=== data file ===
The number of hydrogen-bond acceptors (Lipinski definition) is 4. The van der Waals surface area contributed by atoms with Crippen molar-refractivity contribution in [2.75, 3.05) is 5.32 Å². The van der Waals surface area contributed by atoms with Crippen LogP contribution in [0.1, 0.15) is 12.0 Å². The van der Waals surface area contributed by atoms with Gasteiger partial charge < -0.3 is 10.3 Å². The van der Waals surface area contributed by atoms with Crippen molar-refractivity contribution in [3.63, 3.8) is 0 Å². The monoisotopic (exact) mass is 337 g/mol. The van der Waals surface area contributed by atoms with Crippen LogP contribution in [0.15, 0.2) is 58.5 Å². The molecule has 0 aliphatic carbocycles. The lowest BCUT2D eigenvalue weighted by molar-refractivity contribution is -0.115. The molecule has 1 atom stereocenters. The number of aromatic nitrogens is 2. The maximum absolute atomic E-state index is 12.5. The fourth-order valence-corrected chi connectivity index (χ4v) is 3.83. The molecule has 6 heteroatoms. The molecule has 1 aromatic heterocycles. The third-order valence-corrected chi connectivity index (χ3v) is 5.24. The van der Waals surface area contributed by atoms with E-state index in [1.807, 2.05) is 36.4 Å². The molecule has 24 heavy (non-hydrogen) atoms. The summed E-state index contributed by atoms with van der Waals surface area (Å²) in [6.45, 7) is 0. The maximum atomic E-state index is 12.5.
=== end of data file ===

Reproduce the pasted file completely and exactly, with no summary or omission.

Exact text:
The number of hydrogen-bond acceptors (Lipinski definition) is 4. The van der Waals surface area contributed by atoms with Crippen molar-refractivity contribution in [2.75, 3.05) is 5.32 Å². The van der Waals surface area contributed by atoms with Crippen LogP contribution in [0.1, 0.15) is 12.0 Å². The van der Waals surface area contributed by atoms with Gasteiger partial charge < -0.3 is 10.3 Å². The van der Waals surface area contributed by atoms with Crippen molar-refractivity contribution in [3.63, 3.8) is 0 Å². The monoisotopic (exact) mass is 337 g/mol. The van der Waals surface area contributed by atoms with Crippen LogP contribution in [0.15, 0.2) is 58.5 Å². The molecule has 0 aliphatic carbocycles. The lowest BCUT2D eigenvalue weighted by molar-refractivity contribution is -0.115. The molecule has 1 atom stereocenters. The number of aromatic nitrogens is 2. The maximum absolute atomic E-state index is 12.5. The fourth-order valence-corrected chi connectivity index (χ4v) is 3.83. The molecule has 6 heteroatoms. The molecule has 1 aromatic heterocycles. The third-order valence-corrected chi connectivity index (χ3v) is 5.24. The van der Waals surface area contributed by atoms with E-state index in [1.807, 2.05) is 36.4 Å². The molecule has 24 heavy (non-hydrogen) atoms. The summed E-state index contributed by atoms with van der Waals surface area (Å²) in [6.45, 7) is 0. The maximum atomic E-state index is 12.5.